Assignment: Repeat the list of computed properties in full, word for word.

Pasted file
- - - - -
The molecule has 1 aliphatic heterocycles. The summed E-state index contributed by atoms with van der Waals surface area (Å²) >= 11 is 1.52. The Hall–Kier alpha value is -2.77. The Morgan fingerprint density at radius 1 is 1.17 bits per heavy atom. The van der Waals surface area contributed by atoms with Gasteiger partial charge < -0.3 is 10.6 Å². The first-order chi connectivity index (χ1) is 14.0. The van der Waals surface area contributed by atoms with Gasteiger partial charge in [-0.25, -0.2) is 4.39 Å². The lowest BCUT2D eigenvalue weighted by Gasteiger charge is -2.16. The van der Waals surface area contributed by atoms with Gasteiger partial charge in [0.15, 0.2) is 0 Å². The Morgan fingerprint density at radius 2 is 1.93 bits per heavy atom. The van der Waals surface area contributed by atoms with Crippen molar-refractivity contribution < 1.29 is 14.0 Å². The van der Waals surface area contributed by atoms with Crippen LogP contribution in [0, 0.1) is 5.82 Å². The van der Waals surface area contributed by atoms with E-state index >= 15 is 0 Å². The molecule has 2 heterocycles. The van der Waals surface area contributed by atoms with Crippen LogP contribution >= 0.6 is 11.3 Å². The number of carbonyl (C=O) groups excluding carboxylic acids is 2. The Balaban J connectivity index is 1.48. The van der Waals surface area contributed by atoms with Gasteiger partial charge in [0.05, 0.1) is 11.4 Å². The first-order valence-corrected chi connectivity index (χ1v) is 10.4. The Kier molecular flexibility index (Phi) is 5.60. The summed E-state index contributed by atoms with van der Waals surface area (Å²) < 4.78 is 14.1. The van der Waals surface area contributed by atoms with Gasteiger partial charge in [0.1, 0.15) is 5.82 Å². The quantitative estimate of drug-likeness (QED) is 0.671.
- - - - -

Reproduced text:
The molecule has 1 aliphatic heterocycles. The summed E-state index contributed by atoms with van der Waals surface area (Å²) >= 11 is 1.52. The Hall–Kier alpha value is -2.77. The Morgan fingerprint density at radius 1 is 1.17 bits per heavy atom. The van der Waals surface area contributed by atoms with Gasteiger partial charge < -0.3 is 10.6 Å². The first-order chi connectivity index (χ1) is 14.0. The van der Waals surface area contributed by atoms with Gasteiger partial charge in [-0.25, -0.2) is 4.39 Å². The lowest BCUT2D eigenvalue weighted by Gasteiger charge is -2.16. The van der Waals surface area contributed by atoms with Gasteiger partial charge in [0.15, 0.2) is 0 Å². The Morgan fingerprint density at radius 2 is 1.93 bits per heavy atom. The van der Waals surface area contributed by atoms with Crippen molar-refractivity contribution < 1.29 is 14.0 Å². The van der Waals surface area contributed by atoms with Crippen LogP contribution in [0, 0.1) is 5.82 Å². The van der Waals surface area contributed by atoms with E-state index >= 15 is 0 Å². The molecule has 2 heterocycles. The van der Waals surface area contributed by atoms with Crippen LogP contribution >= 0.6 is 11.3 Å². The number of carbonyl (C=O) groups excluding carboxylic acids is 2. The Balaban J connectivity index is 1.48. The van der Waals surface area contributed by atoms with Gasteiger partial charge in [0.05, 0.1) is 11.4 Å². The first-order valence-corrected chi connectivity index (χ1v) is 10.4. The Kier molecular flexibility index (Phi) is 5.60. The summed E-state index contributed by atoms with van der Waals surface area (Å²) < 4.78 is 14.1. The van der Waals surface area contributed by atoms with Gasteiger partial charge in [0.1, 0.15) is 5.82 Å². The quantitative estimate of drug-likeness (QED) is 0.671.